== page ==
Sunday, August 23, 2009

Putting Domes together

The biggest challenge with the R and J dome I got has been getting the inner dome that's too small to fit snugly with the outer dome. Earlier I had cut the inner dome into two pieces to introduce a bit more diameter into it:

That solved the problem for the bottom half, but the top half was still fitting poorly. In the end I made another cut up most of the way of this smaller dish piece and bent the whole thing out a bit to add diameter. Then when I still couldn't get pressure on the two dome for gluing, I drilled several holes under where the pie panels would cover. These could be hidden, and I expect I may want to add a radar sensor or a periscope later, so it wasn't a problem to cut them, although my nerves were shot from all the important and potentially disastrous cuts. But the holes made it possible for me to do this:

I traced out the outline of the outer dome onto the inner dome, keeping the placement for the pie panel holoprojector carefully in mind, and put glue on the inner dome and then clamped the whole thing together. Makes him look like some post-apocalyptic mad scientist or something.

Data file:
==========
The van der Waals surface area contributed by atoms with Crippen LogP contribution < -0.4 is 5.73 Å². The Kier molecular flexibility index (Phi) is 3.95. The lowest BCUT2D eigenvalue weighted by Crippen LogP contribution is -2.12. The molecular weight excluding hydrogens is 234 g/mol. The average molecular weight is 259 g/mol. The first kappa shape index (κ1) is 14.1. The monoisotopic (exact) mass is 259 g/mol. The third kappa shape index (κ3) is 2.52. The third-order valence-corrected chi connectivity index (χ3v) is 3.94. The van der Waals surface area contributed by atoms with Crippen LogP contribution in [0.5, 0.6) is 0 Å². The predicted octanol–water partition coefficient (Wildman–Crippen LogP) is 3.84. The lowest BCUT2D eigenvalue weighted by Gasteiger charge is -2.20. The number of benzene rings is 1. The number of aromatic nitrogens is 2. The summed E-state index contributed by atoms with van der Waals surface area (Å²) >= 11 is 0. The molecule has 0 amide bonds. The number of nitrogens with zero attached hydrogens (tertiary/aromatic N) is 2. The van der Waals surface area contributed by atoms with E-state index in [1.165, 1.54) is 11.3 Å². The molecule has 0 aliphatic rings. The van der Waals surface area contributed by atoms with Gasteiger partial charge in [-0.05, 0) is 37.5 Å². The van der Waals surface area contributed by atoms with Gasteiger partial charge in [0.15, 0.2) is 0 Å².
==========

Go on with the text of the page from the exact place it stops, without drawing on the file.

Even all of this work didn't get me a clean tight fit between the domes all the way around. But I didn't see how I could improve on it. And once I started laying the pie panels in there, the gaps weren't evident. So I had to just stop myself from putting too much work into something for diminishing returns and I moved on.

Once that inner piece was in, I could put the painted pie panels in and glue them.

It was very cool to see these go in.

BTW, this:

is the handiest tool on my workbench lately. I put a couple of rounds of duct tape around the lip so that it wouldn't scratch the dome and it's perfect for holding it while I work on it, upside down or right side up. I keep thinking about the Mike Senna videos where he puts all of his tools down on the ground to work with them and has to bend over or get on his knees to do anything. If you make your working body positions comfortable and ergonomic, you'll enjoy the work much more and you'll do much better work. Getting your eyes and hands straight and square to the work piece is always important too, like when I glued these pie panels down for good.

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